Alaskans denied chance to speak
I wrote the following to the senators on the Senate Finances Committee: “The Silencing Alaskans Act, House Bill 77, seems to be living up to its name. At the Homer LIO, 17 of 20 who intended to testify at a public hearing were not allowed to testify. When 85 percent of the people who attend a public hearing are not heard, something is wrong. This is not a democracy.”
I attended a town hall meeting with Sen. Peter Micciche in Homer on Friday, March 7. He could not answer many questions about HB 77 because the amendments were not released until Monday, March 10. Forty-eight hours is not enough time to review a law that restricts the public to provide input to their legislators. Obviously, 1.5 hours was not enough time allowed for the public hearing. But, more than 150 people statewide found time to go to the hearing.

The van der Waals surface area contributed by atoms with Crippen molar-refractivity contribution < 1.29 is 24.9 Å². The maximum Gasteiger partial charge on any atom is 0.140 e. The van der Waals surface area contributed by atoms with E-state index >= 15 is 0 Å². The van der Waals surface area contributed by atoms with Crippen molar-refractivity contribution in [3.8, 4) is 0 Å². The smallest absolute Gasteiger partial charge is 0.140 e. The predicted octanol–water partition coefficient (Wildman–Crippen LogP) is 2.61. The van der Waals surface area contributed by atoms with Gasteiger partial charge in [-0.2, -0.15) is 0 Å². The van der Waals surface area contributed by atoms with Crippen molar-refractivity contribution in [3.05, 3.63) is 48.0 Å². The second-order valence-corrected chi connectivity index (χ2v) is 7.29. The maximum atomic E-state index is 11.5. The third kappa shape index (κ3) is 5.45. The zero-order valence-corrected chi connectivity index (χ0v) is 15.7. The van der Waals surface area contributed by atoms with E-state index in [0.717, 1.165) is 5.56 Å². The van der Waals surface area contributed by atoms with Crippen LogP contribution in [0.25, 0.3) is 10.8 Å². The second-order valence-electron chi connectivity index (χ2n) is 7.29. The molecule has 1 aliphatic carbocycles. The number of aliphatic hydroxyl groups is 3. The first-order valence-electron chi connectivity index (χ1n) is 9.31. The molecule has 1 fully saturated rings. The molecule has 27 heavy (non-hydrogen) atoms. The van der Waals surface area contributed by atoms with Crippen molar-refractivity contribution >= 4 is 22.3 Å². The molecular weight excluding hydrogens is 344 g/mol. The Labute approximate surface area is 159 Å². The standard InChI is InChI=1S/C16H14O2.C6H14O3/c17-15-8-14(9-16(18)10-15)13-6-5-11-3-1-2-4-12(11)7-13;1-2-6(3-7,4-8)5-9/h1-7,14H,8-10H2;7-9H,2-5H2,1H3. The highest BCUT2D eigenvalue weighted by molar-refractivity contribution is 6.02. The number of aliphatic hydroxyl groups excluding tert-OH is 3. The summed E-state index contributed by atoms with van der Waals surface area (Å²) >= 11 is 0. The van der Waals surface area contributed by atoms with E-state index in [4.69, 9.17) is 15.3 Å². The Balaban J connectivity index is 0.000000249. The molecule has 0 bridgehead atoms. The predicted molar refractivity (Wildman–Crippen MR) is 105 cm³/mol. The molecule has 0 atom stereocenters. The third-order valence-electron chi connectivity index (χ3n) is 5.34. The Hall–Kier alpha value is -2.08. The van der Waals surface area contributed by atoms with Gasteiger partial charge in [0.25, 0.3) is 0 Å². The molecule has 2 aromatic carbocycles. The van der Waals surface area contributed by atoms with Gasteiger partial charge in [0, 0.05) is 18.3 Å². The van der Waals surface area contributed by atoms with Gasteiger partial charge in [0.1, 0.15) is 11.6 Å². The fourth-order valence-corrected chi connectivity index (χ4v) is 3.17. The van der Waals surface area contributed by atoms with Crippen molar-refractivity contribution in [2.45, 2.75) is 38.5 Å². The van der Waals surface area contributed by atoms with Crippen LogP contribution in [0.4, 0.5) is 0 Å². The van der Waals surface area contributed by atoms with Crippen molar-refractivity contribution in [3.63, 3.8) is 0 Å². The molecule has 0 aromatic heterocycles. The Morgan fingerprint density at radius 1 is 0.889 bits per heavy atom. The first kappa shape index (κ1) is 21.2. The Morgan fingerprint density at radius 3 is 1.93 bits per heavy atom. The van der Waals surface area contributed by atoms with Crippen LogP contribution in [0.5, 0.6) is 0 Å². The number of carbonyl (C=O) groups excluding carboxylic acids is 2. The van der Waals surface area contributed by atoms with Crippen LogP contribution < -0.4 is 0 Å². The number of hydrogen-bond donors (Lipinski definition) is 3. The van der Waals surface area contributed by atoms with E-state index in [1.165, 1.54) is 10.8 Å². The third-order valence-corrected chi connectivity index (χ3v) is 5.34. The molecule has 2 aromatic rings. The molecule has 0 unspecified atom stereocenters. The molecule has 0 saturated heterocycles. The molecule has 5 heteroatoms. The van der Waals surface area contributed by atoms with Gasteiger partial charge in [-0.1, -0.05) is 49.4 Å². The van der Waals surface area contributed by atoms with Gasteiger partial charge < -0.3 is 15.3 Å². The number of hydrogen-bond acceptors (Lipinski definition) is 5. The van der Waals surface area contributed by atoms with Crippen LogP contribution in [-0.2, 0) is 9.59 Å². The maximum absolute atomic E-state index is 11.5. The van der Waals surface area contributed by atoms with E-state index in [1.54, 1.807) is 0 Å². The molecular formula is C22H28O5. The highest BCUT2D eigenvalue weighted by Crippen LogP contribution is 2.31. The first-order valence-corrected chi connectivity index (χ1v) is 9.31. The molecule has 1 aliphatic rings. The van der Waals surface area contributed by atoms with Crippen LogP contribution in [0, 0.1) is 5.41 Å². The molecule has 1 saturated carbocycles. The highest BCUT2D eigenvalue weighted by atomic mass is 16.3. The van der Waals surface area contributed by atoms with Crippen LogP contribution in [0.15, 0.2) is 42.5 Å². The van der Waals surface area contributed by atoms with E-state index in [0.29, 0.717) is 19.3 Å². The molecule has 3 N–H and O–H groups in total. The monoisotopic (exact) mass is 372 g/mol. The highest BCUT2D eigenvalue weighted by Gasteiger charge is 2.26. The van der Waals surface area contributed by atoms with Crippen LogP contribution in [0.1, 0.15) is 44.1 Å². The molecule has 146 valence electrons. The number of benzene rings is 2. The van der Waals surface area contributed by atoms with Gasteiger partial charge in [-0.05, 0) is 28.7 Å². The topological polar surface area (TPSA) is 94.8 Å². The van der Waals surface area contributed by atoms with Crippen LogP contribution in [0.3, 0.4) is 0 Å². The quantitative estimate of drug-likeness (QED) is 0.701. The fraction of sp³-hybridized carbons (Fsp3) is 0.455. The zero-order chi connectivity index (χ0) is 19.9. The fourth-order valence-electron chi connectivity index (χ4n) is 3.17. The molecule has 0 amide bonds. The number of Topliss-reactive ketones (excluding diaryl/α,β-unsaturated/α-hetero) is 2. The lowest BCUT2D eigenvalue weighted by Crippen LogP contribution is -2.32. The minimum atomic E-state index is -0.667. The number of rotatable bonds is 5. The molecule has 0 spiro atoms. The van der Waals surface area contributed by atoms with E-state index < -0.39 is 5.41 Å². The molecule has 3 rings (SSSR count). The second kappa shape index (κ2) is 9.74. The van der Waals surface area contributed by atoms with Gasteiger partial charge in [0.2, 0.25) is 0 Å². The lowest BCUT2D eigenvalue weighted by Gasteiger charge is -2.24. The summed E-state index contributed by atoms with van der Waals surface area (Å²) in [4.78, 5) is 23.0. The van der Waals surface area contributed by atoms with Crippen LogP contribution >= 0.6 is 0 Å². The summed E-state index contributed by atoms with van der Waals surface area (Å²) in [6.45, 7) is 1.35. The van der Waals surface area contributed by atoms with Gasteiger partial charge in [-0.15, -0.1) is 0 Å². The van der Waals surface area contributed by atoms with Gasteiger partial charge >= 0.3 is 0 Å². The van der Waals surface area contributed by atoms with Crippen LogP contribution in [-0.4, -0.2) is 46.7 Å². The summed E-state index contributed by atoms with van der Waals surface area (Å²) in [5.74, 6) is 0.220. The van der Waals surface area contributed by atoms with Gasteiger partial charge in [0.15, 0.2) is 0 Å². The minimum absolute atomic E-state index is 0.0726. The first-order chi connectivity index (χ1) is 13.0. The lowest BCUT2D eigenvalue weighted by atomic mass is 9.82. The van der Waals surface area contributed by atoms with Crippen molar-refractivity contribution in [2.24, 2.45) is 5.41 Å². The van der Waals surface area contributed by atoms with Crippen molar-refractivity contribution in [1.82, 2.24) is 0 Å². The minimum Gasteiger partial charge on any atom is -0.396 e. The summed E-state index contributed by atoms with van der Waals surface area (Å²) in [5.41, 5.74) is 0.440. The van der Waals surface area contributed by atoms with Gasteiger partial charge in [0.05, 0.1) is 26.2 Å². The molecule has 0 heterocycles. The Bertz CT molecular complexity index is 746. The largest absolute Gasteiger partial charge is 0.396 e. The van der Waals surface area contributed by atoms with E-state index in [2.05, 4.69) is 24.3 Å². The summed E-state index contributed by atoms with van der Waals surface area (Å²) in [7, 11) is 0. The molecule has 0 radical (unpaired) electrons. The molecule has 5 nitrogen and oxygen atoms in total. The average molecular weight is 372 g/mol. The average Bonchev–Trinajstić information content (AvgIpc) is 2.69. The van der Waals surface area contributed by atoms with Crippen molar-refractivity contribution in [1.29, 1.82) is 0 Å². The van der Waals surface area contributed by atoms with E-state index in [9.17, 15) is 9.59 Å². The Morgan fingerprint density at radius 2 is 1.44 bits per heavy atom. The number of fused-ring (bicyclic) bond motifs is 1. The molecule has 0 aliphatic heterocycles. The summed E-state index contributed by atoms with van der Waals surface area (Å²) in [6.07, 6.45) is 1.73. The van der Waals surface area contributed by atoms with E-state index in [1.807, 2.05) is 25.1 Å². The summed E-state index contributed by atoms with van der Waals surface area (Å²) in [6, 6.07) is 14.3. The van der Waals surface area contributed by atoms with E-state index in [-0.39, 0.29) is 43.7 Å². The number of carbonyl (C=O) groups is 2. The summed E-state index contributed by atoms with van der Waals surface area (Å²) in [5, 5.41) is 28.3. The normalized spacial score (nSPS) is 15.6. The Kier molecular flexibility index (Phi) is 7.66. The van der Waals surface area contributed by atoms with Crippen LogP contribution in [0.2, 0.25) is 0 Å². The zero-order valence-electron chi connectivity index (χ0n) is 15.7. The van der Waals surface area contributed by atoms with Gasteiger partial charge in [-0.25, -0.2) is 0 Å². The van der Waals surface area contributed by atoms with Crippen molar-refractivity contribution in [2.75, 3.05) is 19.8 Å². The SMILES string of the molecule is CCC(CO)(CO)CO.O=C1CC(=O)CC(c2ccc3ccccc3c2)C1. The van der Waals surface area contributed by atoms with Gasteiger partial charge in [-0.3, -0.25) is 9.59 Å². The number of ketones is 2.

Reply from Sen. Cathy Giessel, chairperson: “Thanks for your message. It will be added to the bill file. There are NO Alaskans being prevented from testifying. You just did!! It’s as easy as an email.”
My reply to Sen. Giessel: “Many people speak better than they write, or aren’t comfortable with computers. To make it easier to destroy our salmon habitat and resources that create our Alaskan lifestyle — will the multinational corporations and outside billionaires buy our government and resources owned by the people of Alaska — and totally eliminate public hearings? Looks like we are headed that way.”
It appears that dozens — or hundreds of Alaskans were prevented from testifying at public hearings — where the public was not heard.
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